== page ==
I went out on my porch about 25 years ago and found a large UPS box sitting there.  Now, I knew I hadn't ordered anything that would be coming at that time, so I popped it open.  I found two Toshiba laptops, retail price at the time was over $1500 each.  On tracking it down, someone had gotten my credit card number and ordered these, as well as running up another $800 for overseas shipping bills.  I immediately called American Express and reported the problem.  At that time, I also found out why the laptops came to me.  The thieves placed the order, then called the store and tried to change the shipping address after the fact.  They weren't allowed to, and apparently they either weren't willing to drive up a long driveway to try to retrieve them, or they weren't anywhere near my location.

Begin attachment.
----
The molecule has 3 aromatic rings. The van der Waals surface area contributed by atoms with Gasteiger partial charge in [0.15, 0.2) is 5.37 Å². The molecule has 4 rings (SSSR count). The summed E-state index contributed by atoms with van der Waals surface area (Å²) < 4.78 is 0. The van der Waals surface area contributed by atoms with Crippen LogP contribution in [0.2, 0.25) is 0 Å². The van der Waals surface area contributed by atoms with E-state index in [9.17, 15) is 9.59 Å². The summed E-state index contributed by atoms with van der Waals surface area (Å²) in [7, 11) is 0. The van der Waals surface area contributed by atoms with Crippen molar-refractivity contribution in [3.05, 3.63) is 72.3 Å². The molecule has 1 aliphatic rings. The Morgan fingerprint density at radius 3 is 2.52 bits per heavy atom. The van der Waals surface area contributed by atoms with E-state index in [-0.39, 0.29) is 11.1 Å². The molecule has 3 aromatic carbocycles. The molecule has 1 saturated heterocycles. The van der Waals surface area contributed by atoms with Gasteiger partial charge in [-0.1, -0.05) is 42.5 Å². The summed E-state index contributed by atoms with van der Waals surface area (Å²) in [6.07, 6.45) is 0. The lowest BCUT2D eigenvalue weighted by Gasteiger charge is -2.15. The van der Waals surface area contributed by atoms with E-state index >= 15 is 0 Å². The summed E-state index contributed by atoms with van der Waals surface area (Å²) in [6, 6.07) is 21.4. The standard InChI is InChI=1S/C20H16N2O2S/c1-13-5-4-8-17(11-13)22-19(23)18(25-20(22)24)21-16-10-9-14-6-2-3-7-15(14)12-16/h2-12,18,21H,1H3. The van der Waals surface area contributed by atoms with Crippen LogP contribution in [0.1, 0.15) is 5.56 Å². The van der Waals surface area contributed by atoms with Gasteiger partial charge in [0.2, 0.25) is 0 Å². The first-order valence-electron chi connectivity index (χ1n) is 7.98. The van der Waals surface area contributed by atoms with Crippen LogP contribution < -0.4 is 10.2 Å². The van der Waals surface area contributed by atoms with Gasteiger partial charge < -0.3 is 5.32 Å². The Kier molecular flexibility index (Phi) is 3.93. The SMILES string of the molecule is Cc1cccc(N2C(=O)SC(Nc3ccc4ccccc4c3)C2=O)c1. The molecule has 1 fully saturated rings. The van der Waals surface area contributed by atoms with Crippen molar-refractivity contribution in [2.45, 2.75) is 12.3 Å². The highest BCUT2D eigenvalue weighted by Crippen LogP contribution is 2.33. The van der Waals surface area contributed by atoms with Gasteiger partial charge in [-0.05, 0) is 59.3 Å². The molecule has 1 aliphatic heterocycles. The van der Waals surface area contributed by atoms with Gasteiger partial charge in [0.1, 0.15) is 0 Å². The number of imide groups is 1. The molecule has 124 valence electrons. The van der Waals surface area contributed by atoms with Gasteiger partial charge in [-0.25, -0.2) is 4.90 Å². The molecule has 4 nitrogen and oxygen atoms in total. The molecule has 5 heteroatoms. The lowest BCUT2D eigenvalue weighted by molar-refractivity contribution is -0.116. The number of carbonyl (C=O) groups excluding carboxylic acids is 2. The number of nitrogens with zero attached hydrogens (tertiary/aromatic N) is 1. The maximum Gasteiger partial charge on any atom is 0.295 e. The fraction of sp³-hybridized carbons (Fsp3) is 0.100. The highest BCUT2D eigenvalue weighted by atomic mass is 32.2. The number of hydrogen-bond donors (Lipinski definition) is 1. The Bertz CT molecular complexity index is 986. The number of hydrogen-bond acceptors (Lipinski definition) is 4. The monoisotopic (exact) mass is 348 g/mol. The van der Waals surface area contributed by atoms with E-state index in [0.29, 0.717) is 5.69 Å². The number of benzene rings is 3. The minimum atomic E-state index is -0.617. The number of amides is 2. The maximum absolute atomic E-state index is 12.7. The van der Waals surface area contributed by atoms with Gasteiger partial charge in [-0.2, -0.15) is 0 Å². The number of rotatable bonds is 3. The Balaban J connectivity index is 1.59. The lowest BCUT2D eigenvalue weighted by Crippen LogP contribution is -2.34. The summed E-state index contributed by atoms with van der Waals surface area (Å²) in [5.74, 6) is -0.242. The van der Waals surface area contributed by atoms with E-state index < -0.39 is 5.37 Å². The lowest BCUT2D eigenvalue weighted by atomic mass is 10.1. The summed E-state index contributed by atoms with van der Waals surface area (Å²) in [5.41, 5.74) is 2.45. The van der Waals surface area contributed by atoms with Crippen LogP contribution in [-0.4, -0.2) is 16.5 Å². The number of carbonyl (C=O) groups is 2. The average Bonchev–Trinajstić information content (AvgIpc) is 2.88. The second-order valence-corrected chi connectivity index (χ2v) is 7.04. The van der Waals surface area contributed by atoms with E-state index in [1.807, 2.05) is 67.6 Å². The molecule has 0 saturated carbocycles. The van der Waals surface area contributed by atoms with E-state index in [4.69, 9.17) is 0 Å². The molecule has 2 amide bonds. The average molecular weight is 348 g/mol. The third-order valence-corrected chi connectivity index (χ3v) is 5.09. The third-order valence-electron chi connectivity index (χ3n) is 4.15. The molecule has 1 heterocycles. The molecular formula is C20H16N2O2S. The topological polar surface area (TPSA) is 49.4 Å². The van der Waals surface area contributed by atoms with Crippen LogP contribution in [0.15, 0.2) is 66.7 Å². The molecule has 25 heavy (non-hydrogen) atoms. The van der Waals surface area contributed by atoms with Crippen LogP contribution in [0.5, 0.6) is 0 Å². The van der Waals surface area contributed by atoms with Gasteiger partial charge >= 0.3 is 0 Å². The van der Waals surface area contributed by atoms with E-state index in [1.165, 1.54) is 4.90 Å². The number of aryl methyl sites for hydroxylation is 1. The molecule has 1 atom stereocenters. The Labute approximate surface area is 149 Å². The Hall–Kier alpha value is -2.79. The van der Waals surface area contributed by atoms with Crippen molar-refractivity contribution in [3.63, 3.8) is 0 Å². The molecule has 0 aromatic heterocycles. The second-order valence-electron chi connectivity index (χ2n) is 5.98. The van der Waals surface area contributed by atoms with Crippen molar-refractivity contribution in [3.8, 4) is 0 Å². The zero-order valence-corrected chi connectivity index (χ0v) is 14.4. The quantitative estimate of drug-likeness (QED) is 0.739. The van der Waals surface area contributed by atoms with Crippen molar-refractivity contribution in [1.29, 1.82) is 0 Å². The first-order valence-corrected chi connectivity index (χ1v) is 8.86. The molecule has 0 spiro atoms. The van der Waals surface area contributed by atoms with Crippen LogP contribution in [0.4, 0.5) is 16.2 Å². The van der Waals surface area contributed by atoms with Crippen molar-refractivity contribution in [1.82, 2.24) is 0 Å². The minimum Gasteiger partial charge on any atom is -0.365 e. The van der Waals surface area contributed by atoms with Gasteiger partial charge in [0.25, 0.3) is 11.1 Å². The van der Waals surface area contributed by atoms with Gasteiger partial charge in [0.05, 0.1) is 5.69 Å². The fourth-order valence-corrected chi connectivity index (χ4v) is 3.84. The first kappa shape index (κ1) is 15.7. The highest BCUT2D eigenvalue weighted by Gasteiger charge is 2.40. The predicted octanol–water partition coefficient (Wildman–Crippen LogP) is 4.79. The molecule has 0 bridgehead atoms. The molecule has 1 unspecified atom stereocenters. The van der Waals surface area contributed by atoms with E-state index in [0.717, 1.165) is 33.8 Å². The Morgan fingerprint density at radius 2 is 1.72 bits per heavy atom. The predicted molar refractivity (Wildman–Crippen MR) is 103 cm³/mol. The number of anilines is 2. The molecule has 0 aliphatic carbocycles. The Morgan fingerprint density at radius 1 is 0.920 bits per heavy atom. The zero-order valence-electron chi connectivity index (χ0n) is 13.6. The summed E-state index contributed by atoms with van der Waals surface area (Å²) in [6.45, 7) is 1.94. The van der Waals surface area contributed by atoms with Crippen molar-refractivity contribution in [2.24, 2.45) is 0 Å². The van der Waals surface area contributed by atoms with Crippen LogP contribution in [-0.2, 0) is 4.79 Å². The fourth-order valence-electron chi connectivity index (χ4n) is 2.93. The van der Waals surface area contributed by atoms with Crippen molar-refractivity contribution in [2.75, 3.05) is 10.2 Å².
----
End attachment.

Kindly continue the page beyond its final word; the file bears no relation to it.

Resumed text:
Of course, in my situation, there was never a question of not getting my money back, it was credited right after the fraud report.

This situation sounds very similar, someone managed to sidetrack the shipment.  I'd bet money that UPS talking about disposing the packages was not exactly correct, when they found out they were missing and the shipment routing was compromised, someone was doing a bit of CYA.

@Ted S posted:

It sounds like you'll get financial relief, and I'm glad for you.  But this sounds an awful lot like theft and/or fraud involving interstate commerce.  If this affected me personally, I would be on the phone with my nearest FBI office!

FBI?     Really?